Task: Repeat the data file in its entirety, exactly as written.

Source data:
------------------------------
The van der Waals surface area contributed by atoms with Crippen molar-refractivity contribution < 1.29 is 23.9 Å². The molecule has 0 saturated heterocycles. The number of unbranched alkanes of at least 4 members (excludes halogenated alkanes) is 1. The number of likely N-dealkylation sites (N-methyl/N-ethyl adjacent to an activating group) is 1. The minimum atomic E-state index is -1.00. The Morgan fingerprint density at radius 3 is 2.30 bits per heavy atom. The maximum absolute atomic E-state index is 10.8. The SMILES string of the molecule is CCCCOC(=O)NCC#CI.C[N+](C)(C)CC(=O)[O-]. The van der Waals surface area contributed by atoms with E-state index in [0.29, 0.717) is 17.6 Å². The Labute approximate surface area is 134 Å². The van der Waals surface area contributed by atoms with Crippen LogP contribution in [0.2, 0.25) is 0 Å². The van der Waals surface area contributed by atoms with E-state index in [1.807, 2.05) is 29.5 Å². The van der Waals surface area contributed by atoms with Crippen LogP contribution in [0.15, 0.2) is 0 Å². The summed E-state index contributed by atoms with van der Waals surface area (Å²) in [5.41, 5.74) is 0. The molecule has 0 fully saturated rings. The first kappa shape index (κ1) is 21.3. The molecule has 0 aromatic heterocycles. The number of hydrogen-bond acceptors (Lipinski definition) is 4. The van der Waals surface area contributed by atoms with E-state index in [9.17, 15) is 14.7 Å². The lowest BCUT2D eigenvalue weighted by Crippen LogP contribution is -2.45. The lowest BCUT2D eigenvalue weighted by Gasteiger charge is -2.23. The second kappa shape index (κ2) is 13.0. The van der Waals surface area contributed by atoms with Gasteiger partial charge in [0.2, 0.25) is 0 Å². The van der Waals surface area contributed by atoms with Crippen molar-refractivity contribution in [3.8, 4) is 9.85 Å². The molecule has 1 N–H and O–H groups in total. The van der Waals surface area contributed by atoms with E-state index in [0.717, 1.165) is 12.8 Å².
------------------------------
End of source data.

The van der Waals surface area contributed by atoms with Crippen molar-refractivity contribution < 1.29 is 23.9 Å². The molecule has 0 saturated heterocycles. The number of unbranched alkanes of at least 4 members (excludes halogenated alkanes) is 1. The number of likely N-dealkylation sites (N-methyl/N-ethyl adjacent to an activating group) is 1. The minimum atomic E-state index is -1.00. The Morgan fingerprint density at radius 3 is 2.30 bits per heavy atom. The maximum absolute atomic E-state index is 10.8. The SMILES string of the molecule is CCCCOC(=O)NCC#CI.C[N+](C)(C)CC(=O)[O-]. The van der Waals surface area contributed by atoms with E-state index in [0.29, 0.717) is 17.6 Å². The Labute approximate surface area is 134 Å². The van der Waals surface area contributed by atoms with Crippen LogP contribution in [0.2, 0.25) is 0 Å². The van der Waals surface area contributed by atoms with E-state index in [1.807, 2.05) is 29.5 Å². The van der Waals surface area contributed by atoms with Crippen LogP contribution in [0.15, 0.2) is 0 Å². The summed E-state index contributed by atoms with van der Waals surface area (Å²) in [5.41, 5.74) is 0. The molecule has 0 fully saturated rings. The first kappa shape index (κ1) is 21.3. The molecule has 0 aromatic heterocycles. The number of hydrogen-bond acceptors (Lipinski definition) is 4. The van der Waals surface area contributed by atoms with E-state index in [9.17, 15) is 14.7 Å². The lowest BCUT2D eigenvalue weighted by Crippen LogP contribution is -2.45. The lowest BCUT2D eigenvalue weighted by Gasteiger charge is -2.23. The second kappa shape index (κ2) is 13.0. The van der Waals surface area contributed by atoms with Gasteiger partial charge in [0.2, 0.25) is 0 Å². The van der Waals surface area contributed by atoms with Crippen molar-refractivity contribution in [3.8, 4) is 9.85 Å². The molecule has 1 N–H and O–H groups in total. The van der Waals surface area contributed by atoms with E-state index in [0.717, 1.165) is 12.8 Å².